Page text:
March 25, 2015 at 5:14 pm #74416Hien VuParticipant
I have always been quite a reserved person and usually not confident in myself. Through time, even though I have gained more confidence but it seems like I will never be able to walk out of my own shell.
Due to family problem, I had to moved in a new town by myself where I had no friend whatsoever, I was completely lost on the first day here and it made me struggle for about 2 months to feel a bit more comfortable. It was a horrible period of time for me that I cried a lot, missing my family and the old town where I was surrounded by great friends and much more care-free.
Now it’s been half a year, I’m glad that I finally feel being settled in this place. There are good friends that I made, challenges that I’ve been through, new routines that I created to fit my new life here.
And now there is a big opportunity for me, to be an intern for a well-known company for a year. I was nervous but considered the first round interview as a great experience, but then the more I think about it, I have to leave this town again, get ready for another turning page that I’m not sure if I can ‘survive’ or not. To be completely honest, I’m not a native, that’s why my communication ability is limited, plus my introvert character, I can never think of myself performing as good as other interns.
So I’m extremely confused and tired of thinking about the uneasy, awkward scenarios that I have to encounter if I get the job especially when they call me as I was chosen to get in the last round of interviewing. I don’t want to leave shell that I have just made here, I have just recovered from the ‘culture shock’ and now my parents are expecting me to experience that again, in order to get me a better future which is actually still uncertain. Here I have met people from the university, I find it easier to understand them as we are from the same ethnicity and the natives they just act so cold which is hard for me to cope with and build relationships. But then in the new place, it’s no longer a school with friends but a workplace with colleagues, the chance that I can have close friends whom I can talk to is relatively small.
I am just so confused typing these words down, my mind is all messed up with reasons pros and cons.
Am I too illusional, negative? But the loneliness that you feel, you are by yourself in a new town, no one to come to, no one cares, it’s just, too much.March 25, 2015 at 8:47 pm #74445Robert IndriesParticipant
Hello Hien and welcome to the community!
For several decades now the world has grown to become evermore fast-paced and borderless. Things change very, very fast and for those that find refuge in certainty, the world can feel like a very demanding place.
One thing is for certain: Feeling bad for your situation is not going to serve you in any way, other than maybe push you to search for answers, as you are now.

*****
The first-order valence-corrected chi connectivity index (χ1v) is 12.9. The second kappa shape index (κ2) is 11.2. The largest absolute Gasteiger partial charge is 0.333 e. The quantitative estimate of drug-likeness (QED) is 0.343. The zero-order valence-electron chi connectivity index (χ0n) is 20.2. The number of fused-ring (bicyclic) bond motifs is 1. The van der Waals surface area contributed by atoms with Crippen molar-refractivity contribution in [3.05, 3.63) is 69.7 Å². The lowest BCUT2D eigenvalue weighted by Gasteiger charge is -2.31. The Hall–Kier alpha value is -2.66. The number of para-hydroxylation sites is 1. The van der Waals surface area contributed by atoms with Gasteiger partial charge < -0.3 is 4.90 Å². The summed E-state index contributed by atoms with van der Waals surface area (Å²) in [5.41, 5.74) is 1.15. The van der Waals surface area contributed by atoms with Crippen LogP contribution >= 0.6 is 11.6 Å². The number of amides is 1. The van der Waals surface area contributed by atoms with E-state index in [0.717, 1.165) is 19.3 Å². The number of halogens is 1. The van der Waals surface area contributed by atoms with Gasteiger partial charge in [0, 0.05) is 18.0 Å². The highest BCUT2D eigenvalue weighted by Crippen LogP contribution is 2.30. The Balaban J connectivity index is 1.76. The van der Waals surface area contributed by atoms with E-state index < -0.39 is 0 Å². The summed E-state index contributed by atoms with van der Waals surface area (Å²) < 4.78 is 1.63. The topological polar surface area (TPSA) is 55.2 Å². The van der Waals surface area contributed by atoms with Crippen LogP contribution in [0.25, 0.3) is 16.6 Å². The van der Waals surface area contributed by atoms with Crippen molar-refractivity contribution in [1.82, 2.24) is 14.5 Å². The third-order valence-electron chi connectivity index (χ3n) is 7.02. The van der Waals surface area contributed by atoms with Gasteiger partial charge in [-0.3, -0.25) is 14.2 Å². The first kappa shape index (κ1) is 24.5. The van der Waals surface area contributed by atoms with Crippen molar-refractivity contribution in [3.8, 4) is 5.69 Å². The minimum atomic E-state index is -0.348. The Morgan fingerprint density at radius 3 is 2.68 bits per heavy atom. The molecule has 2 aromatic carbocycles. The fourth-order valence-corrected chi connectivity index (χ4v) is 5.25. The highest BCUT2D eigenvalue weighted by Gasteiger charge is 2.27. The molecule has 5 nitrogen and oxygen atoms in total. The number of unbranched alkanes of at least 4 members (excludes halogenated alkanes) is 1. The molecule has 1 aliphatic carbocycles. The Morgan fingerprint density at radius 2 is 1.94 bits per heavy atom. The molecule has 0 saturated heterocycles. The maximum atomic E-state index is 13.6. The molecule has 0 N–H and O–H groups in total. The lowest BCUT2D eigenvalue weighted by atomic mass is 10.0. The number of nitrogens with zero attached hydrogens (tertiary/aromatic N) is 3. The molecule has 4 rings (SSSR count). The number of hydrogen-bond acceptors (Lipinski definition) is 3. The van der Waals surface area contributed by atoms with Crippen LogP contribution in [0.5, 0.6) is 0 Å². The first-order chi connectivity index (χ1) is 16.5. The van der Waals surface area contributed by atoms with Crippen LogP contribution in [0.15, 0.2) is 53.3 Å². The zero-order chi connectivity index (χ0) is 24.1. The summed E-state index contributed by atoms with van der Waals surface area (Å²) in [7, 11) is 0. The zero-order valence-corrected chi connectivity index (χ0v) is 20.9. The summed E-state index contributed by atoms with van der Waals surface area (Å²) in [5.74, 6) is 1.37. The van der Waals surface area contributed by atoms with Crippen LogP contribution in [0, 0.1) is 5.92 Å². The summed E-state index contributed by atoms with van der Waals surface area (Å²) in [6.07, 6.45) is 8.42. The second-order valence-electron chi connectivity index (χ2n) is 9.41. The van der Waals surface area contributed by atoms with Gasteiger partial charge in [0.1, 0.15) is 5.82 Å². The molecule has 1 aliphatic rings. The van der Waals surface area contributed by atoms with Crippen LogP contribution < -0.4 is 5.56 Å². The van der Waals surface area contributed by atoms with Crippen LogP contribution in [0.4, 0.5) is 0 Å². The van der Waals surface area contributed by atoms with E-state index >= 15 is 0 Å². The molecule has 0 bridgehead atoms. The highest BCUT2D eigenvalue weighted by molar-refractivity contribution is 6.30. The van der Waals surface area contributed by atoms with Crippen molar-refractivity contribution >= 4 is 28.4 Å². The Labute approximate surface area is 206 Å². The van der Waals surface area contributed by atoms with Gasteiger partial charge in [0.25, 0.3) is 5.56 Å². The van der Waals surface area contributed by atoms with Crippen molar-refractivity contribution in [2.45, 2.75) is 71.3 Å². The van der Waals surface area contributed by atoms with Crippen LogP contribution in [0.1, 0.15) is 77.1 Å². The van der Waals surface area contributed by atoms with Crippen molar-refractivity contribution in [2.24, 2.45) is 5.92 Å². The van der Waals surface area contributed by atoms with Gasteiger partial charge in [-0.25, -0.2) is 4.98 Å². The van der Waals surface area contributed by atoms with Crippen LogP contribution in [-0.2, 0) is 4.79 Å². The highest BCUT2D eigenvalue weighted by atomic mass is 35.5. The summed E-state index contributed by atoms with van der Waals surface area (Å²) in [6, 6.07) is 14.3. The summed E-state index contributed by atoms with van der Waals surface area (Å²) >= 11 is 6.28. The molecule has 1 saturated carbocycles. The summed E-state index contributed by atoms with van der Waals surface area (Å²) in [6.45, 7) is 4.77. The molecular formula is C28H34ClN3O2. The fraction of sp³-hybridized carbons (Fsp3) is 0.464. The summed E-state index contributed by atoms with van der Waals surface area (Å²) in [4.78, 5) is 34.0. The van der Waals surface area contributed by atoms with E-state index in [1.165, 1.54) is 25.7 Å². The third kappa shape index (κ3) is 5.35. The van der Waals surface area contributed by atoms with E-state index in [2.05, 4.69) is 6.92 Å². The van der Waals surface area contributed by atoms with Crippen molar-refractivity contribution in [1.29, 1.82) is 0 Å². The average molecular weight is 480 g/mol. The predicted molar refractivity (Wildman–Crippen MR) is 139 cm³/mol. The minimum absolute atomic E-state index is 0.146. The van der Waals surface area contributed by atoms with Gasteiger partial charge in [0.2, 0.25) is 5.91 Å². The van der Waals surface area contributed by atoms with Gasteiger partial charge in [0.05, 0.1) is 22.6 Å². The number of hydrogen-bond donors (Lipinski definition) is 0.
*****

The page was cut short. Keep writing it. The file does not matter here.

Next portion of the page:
As Scott Hamilton said: The only disability in life is a bad attitude.
What I personally think is that you should try to better understand yourself and then “mold your world” around who you are and allow yourself to addapt to things that may be out of your control.
Lori (TinyBuddha) has many amazing articles and books (http://tinybuddha.com/tiny-wisdom-ebook-series/) that can help you simplify (or get the hang of) of not only your outer world (ambience, relationships, changes, etc.), but also your thoughts.
If you think it would help, I would gladly keep in touch with you and help in any way I can. You can send me an email at email@example.com whenever you wish.
We are stronger whan we allow ourselves to believe. The new town, the new job, the new whatever, is just that: whatever. In the long run, none of those will matter. What matters is that you find something to live for, to strive for.
If the first thing that pops up in your mind when you wake up is “Why me?” or any other negative thought, then that state in which you put yourself will “contaminate” you entire day. (if you let it)
I’ve already decided what I’m commited to (http://wesrom.com/my-personal-new-years-eve/) and you can do the same. If you find something that motivates and exites you enough, then life’s challenges will seem just a natural step to getting wherever you want to go.
I hope that I was of service to you today and wish you the strenght to adapt to and enjoy life.
Creating a better tomorrow,
RobertMarch 26, 2015 at 7:51 am #74488Alex M.Participant
I’m Alex and I’m 23 years old. I’ve always been a very shy person and not great at interacting with people (like small talk and things like that… mainly being social). I’ve gotten better over the years, but there are times that my shyness gets in the way of doing things that I really want to do. Not just in my personal life, but in my career. That’s where it will hurt you.